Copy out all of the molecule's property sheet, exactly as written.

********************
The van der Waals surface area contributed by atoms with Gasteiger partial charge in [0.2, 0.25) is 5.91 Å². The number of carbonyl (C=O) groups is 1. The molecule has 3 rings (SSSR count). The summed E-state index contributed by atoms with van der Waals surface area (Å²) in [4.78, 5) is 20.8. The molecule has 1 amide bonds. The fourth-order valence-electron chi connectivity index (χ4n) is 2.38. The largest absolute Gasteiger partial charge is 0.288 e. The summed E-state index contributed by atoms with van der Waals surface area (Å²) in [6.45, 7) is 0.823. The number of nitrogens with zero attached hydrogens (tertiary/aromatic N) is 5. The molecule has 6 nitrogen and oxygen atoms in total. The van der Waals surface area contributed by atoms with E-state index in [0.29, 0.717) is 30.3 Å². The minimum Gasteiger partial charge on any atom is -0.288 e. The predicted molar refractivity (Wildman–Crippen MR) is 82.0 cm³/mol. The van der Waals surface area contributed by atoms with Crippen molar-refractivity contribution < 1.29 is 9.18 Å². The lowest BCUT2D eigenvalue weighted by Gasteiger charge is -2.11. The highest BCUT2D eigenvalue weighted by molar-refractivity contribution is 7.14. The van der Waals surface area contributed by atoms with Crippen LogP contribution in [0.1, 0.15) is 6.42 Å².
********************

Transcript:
The van der Waals surface area contributed by atoms with Gasteiger partial charge in [0.2, 0.25) is 5.91 Å². The number of carbonyl (C=O) groups is 1. The molecule has 3 rings (SSSR count). The summed E-state index contributed by atoms with van der Waals surface area (Å²) in [4.78, 5) is 20.8. The molecule has 1 amide bonds. The fourth-order valence-electron chi connectivity index (χ4n) is 2.38. The largest absolute Gasteiger partial charge is 0.288 e. The summed E-state index contributed by atoms with van der Waals surface area (Å²) in [6.45, 7) is 0.823. The number of nitrogens with zero attached hydrogens (tertiary/aromatic N) is 5. The molecule has 6 nitrogen and oxygen atoms in total. The van der Waals surface area contributed by atoms with E-state index in [0.29, 0.717) is 30.3 Å². The minimum Gasteiger partial charge on any atom is -0.288 e. The predicted molar refractivity (Wildman–Crippen MR) is 82.0 cm³/mol. The van der Waals surface area contributed by atoms with Crippen molar-refractivity contribution < 1.29 is 9.18 Å². The lowest BCUT2D eigenvalue weighted by Gasteiger charge is -2.11. The highest BCUT2D eigenvalue weighted by molar-refractivity contribution is 7.14. The van der Waals surface area contributed by atoms with Crippen LogP contribution in [0.1, 0.15) is 6.42 Å².